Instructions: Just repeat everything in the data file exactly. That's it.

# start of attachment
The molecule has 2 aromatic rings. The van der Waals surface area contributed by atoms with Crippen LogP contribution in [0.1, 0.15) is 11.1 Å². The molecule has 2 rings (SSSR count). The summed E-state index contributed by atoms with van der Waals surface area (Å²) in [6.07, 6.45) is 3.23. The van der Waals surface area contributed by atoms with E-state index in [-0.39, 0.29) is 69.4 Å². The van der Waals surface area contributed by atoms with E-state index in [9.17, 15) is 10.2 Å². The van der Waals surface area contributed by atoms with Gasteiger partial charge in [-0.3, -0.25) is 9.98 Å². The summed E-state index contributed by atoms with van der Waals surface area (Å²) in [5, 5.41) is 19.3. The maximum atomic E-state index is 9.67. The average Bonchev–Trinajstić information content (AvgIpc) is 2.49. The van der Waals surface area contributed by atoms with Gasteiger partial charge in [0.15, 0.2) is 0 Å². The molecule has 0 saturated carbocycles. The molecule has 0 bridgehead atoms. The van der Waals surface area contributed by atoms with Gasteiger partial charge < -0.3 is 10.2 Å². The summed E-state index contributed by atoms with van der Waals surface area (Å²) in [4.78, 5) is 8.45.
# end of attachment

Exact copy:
The molecule has 2 aromatic rings. The van der Waals surface area contributed by atoms with Crippen LogP contribution in [0.1, 0.15) is 11.1 Å². The molecule has 2 rings (SSSR count). The summed E-state index contributed by atoms with van der Waals surface area (Å²) in [6.07, 6.45) is 3.23. The van der Waals surface area contributed by atoms with E-state index in [-0.39, 0.29) is 69.4 Å². The van der Waals surface area contributed by atoms with E-state index in [9.17, 15) is 10.2 Å². The van der Waals surface area contributed by atoms with Gasteiger partial charge in [-0.3, -0.25) is 9.98 Å². The summed E-state index contributed by atoms with van der Waals surface area (Å²) in [5, 5.41) is 19.3. The maximum atomic E-state index is 9.67. The average Bonchev–Trinajstić information content (AvgIpc) is 2.49. The van der Waals surface area contributed by atoms with Gasteiger partial charge in [0.15, 0.2) is 0 Å². The molecule has 0 saturated carbocycles. The molecule has 0 bridgehead atoms. The van der Waals surface area contributed by atoms with Gasteiger partial charge < -0.3 is 10.2 Å². The summed E-state index contributed by atoms with van der Waals surface area (Å²) in [4.78, 5) is 8.45.